Three years after the end of the Lebanese civil war Lebanon's economy is still in severe difficulties, and prospects for an early recovery are reported to be remote.
Three years after the end of the Lebanese civil war Lebanon's economy is still in severe difficulties, and prospects for an early recovery are reported to be remote. Government sources say Lebanon's present productive capacity is substantially below the level of 1973, the last pre-war year for which accurate and complete statistics are available. Last year's industrial exports were less than half of those six years ago. The Government is seeking aid for redevelopment.
SYNOPSIS: Among the countries willing to help are the nine members of the European Economic Community. This delegation led by the Common Market's Commissioner in charge of Development Aid Mr. Claude Cheysson, made a three-day visit to investigate the best ways of giving assistance. They met Prime Minister Selim Al-Hoss. The Arab League has already offered assistance, and planned a meeting to discuss how to finance Lebanon's reconstruction. The meeting never took place, but in preparation for it a study revealed a need for 9.4 billion Lebanese pounds (3.1 billion dollars) in aid over five years.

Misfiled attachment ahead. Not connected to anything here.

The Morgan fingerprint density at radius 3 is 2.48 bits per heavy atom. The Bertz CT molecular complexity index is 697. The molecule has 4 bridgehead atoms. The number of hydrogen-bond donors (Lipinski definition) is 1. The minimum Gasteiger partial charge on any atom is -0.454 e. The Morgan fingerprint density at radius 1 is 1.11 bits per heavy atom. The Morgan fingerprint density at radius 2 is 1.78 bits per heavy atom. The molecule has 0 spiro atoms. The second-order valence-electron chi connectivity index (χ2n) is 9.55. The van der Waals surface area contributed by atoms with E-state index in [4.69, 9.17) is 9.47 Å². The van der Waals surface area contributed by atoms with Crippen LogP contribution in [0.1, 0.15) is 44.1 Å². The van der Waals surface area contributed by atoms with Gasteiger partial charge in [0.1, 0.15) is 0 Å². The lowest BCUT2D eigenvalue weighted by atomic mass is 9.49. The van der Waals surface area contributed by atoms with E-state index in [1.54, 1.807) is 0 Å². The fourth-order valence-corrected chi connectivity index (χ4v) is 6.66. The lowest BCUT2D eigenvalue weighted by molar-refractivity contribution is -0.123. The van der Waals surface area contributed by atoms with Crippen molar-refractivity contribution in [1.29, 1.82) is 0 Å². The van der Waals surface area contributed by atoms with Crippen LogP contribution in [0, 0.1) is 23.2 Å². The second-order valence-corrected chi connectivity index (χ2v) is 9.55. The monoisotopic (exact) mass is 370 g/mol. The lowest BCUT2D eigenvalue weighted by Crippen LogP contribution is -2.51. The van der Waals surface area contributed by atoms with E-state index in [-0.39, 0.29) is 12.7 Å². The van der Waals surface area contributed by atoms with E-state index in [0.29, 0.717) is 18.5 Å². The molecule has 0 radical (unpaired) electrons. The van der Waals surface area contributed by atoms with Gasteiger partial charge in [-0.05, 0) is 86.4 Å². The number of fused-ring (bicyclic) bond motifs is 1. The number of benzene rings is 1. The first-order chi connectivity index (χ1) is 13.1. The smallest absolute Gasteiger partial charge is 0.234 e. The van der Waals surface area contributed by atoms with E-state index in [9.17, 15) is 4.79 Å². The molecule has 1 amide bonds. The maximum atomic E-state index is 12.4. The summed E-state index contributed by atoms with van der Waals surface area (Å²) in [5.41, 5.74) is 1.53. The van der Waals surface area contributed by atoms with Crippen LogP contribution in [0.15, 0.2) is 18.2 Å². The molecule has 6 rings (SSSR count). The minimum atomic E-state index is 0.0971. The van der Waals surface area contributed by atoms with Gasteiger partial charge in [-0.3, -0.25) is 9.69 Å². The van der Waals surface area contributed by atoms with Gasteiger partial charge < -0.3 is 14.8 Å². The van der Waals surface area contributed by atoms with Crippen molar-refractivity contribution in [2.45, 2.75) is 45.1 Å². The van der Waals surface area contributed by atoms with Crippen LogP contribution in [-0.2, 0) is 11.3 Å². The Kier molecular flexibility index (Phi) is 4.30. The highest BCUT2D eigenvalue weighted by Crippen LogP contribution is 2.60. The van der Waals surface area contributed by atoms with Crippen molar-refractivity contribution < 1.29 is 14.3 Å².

The Arab nations reportedly prefer `peace first, cash later', but the EEC is prepared for immediate aid.
After meeting the Prime Minister, Mr. Cheysson said he also intended to hold talks with other government ministers. Mr. Cheysson said the further discussions would be needed to settle details about financial aid. Mr. Cheysson said the nine EEC countries are interested in trying to help ensure Lebanon's territorial integrity, and to encourage respect for the sovereignty of the government.
Lebanon was once a major centre for finance and trade in the Middle East. The aid now being sought would help counter a reversal of this position. In 1974 Lebanon had a budget surplus .. This year it has a deficit of almost one billion Lebanese pounds (333 million dollars).